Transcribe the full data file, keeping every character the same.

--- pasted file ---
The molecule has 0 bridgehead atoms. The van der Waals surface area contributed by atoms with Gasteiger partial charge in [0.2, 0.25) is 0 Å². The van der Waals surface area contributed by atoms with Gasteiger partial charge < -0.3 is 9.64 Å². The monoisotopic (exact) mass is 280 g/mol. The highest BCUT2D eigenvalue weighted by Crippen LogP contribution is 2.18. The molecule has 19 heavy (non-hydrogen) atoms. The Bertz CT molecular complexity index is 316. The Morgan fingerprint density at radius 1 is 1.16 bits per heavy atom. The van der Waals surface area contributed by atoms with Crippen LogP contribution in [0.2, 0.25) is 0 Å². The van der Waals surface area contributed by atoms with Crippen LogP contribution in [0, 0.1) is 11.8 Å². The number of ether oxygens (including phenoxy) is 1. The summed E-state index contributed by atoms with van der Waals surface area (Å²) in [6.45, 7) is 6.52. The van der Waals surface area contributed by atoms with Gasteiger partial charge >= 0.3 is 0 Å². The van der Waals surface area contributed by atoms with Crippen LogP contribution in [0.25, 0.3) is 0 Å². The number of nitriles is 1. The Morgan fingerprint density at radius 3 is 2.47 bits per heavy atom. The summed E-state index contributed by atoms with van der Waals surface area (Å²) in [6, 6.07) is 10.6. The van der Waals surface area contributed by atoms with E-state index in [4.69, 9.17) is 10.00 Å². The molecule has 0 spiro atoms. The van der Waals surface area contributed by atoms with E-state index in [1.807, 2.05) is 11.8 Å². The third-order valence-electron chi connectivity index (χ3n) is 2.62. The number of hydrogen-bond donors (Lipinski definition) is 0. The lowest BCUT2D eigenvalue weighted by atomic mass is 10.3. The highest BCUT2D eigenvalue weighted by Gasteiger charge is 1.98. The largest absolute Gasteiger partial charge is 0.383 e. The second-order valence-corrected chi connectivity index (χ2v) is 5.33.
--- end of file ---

The molecule has 0 bridgehead atoms. The van der Waals surface area contributed by atoms with Gasteiger partial charge in [0.2, 0.25) is 0 Å². The van der Waals surface area contributed by atoms with Gasteiger partial charge < -0.3 is 9.64 Å². The monoisotopic (exact) mass is 280 g/mol. The highest BCUT2D eigenvalue weighted by Crippen LogP contribution is 2.18. The molecule has 19 heavy (non-hydrogen) atoms. The Bertz CT molecular complexity index is 316. The Morgan fingerprint density at radius 1 is 1.16 bits per heavy atom. The van der Waals surface area contributed by atoms with Crippen LogP contribution in [0.2, 0.25) is 0 Å². The van der Waals surface area contributed by atoms with Crippen LogP contribution in [0, 0.1) is 11.8 Å². The number of ether oxygens (including phenoxy) is 1. The summed E-state index contributed by atoms with van der Waals surface area (Å²) in [6.45, 7) is 6.52. The van der Waals surface area contributed by atoms with Gasteiger partial charge >= 0.3 is 0 Å². The van der Waals surface area contributed by atoms with Crippen LogP contribution in [0.25, 0.3) is 0 Å². The number of nitriles is 1. The Morgan fingerprint density at radius 3 is 2.47 bits per heavy atom. The summed E-state index contributed by atoms with van der Waals surface area (Å²) in [6, 6.07) is 10.6. The van der Waals surface area contributed by atoms with E-state index in [4.69, 9.17) is 10.00 Å². The molecule has 0 spiro atoms. The van der Waals surface area contributed by atoms with E-state index in [1.807, 2.05) is 11.8 Å². The third-order valence-electron chi connectivity index (χ3n) is 2.62. The number of hydrogen-bond donors (Lipinski definition) is 0. The lowest BCUT2D eigenvalue weighted by atomic mass is 10.3. The highest BCUT2D eigenvalue weighted by Gasteiger charge is 1.98. The largest absolute Gasteiger partial charge is 0.383 e. The second-order valence-corrected chi connectivity index (χ2v) is 5.33.